Preparing for a career in corporate tax

To borrow a phrase from Zoolander, corporate tax is “so hot right now”. With the tax minimisation arrangements of the big end of town in the spotlight and change in the wind, there's never been a better time to conquer this area of the taxation industry. Here are some tips for those interested in doing so.

Get the right qualifications

Needless to say, an organisation facing a tax bill in the tens or hundreds of millions of dollars isn’t going to hire any old suburban accountant to take care of their books. The right tax-training course can set you up with the know-how you'll need and ensure you stand out from the graduate crowd. Aside from all the other facets it covers, the Graduate Diploma of Applied Tax Law at The Tax Institute includes a subject that provides students with a comprehensive understanding of how public companies, private companies and corporate groups are taxed in Australia.

Line up an internship

Getting your foot in the door is often half the battle when it comes to a career in corporate tax. While the big firms like KPMG and PwC offer well-regarded internship programs, it's also worth looking at the Australian Taxation Office and the finance internships offered by many of the nation's largest companies, such as Telstra and Google.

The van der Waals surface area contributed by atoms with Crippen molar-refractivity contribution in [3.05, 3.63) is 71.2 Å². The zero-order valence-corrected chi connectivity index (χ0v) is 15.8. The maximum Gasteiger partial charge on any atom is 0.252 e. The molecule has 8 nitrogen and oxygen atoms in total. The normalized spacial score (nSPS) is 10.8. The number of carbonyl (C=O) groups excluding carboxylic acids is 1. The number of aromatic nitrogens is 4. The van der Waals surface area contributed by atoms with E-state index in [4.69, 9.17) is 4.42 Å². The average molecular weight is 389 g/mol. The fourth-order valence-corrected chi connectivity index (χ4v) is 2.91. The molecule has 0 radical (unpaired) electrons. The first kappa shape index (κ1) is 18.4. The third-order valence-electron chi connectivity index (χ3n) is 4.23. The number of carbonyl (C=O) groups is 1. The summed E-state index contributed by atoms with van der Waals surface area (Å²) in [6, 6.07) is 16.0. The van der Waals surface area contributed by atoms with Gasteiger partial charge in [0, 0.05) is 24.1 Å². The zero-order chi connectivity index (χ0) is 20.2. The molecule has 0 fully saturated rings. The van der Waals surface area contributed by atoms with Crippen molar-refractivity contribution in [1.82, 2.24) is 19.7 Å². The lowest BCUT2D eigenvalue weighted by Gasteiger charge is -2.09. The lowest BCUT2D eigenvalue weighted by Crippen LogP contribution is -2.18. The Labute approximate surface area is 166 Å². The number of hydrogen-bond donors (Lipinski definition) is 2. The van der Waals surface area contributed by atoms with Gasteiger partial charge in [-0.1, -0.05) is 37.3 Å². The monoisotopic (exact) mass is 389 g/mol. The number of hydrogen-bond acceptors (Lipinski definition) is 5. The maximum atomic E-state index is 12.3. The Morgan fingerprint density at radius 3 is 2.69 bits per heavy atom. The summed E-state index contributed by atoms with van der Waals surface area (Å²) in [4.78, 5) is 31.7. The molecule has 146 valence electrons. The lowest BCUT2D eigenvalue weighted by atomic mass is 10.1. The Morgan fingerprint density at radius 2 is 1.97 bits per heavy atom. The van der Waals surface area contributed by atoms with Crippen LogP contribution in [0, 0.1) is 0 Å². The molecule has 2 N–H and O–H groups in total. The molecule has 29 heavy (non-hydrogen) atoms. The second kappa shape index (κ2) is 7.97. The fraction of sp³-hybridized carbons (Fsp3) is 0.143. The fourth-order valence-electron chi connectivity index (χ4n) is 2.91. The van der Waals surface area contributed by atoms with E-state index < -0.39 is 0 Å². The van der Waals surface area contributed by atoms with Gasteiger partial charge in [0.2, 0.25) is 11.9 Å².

Know how to network

What you know is undeniably important in the field of corporate tax law, but so is who you know. It’s wise to establish relationships with people working in the industry well before putting the hard word on them for an internship or graduate position. You can do this by asking individuals if they’d be willing to meet you for coffee, joining LinkedIn groups and attending industry events, of which The Tax Institute has a great list.

Do your research

You don’t want to be left speechless when a potential employer starts quizzing you on your thoughts about the pros and cons of a “Google tax” or be caught searching the buffet for that “double Irish Dutch sandwich” you overheard someone talking about. Ernst & Young has a handy summary of corporate tax regimes around the globe, including Australia, while the federal government recently launched a campaign dubbed Re:think to spruik its vision for the future of corporate tax. It makes for useful reading along with some other useful background information.

If you’re willing to put in the effort – both before and after being offered a position ­– you can enjoy an interesting and well-salaried career in the field of corporate tax.

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